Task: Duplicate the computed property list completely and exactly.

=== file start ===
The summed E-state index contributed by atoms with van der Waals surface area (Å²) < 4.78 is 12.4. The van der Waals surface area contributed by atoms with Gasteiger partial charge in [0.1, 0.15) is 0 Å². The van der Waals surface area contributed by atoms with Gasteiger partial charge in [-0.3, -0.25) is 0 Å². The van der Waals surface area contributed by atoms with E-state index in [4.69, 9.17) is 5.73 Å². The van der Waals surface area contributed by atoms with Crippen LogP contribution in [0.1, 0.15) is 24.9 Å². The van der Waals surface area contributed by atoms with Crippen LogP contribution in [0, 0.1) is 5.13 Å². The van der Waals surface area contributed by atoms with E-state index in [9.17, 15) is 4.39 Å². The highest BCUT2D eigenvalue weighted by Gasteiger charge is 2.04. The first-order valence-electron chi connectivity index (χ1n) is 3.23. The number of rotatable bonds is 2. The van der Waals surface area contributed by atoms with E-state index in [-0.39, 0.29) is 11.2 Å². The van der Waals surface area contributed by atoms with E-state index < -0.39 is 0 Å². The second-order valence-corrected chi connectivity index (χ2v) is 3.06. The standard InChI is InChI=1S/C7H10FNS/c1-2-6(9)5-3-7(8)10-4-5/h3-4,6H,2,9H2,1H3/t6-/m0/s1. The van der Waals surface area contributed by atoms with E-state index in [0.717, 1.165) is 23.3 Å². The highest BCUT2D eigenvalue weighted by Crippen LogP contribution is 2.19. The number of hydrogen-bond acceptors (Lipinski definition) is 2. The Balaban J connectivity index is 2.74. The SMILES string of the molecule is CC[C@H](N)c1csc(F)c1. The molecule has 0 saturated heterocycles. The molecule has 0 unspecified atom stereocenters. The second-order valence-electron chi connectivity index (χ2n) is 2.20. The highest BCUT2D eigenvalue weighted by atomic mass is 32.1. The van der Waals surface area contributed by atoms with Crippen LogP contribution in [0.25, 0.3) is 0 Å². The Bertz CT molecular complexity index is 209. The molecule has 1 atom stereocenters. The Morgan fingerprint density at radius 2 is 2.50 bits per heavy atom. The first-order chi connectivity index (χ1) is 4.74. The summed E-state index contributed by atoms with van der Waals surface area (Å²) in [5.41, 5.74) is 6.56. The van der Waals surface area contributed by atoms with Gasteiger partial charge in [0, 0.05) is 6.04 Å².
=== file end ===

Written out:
The summed E-state index contributed by atoms with van der Waals surface area (Å²) < 4.78 is 12.4. The van der Waals surface area contributed by atoms with Gasteiger partial charge in [0.1, 0.15) is 0 Å². The van der Waals surface area contributed by atoms with Gasteiger partial charge in [-0.3, -0.25) is 0 Å². The van der Waals surface area contributed by atoms with E-state index in [4.69, 9.17) is 5.73 Å². The van der Waals surface area contributed by atoms with Crippen LogP contribution in [0.1, 0.15) is 24.9 Å². The van der Waals surface area contributed by atoms with Crippen LogP contribution in [0, 0.1) is 5.13 Å². The van der Waals surface area contributed by atoms with E-state index in [9.17, 15) is 4.39 Å². The highest BCUT2D eigenvalue weighted by Gasteiger charge is 2.04. The first-order valence-electron chi connectivity index (χ1n) is 3.23. The number of rotatable bonds is 2. The van der Waals surface area contributed by atoms with E-state index in [-0.39, 0.29) is 11.2 Å². The van der Waals surface area contributed by atoms with E-state index < -0.39 is 0 Å². The second-order valence-corrected chi connectivity index (χ2v) is 3.06. The standard InChI is InChI=1S/C7H10FNS/c1-2-6(9)5-3-7(8)10-4-5/h3-4,6H,2,9H2,1H3/t6-/m0/s1. The van der Waals surface area contributed by atoms with E-state index in [0.717, 1.165) is 23.3 Å². The highest BCUT2D eigenvalue weighted by Crippen LogP contribution is 2.19. The number of hydrogen-bond acceptors (Lipinski definition) is 2. The Balaban J connectivity index is 2.74. The SMILES string of the molecule is CC[C@H](N)c1csc(F)c1. The molecule has 0 saturated heterocycles. The molecule has 0 unspecified atom stereocenters. The second-order valence-electron chi connectivity index (χ2n) is 2.20. The highest BCUT2D eigenvalue weighted by atomic mass is 32.1. The van der Waals surface area contributed by atoms with Crippen LogP contribution in [0.25, 0.3) is 0 Å². The Bertz CT molecular complexity index is 209. The molecule has 1 atom stereocenters. The Morgan fingerprint density at radius 2 is 2.50 bits per heavy atom. The first-order chi connectivity index (χ1) is 4.74. The summed E-state index contributed by atoms with van der Waals surface area (Å²) in [5.41, 5.74) is 6.56. The van der Waals surface area contributed by atoms with Gasteiger partial charge in [0, 0.05) is 6.04 Å².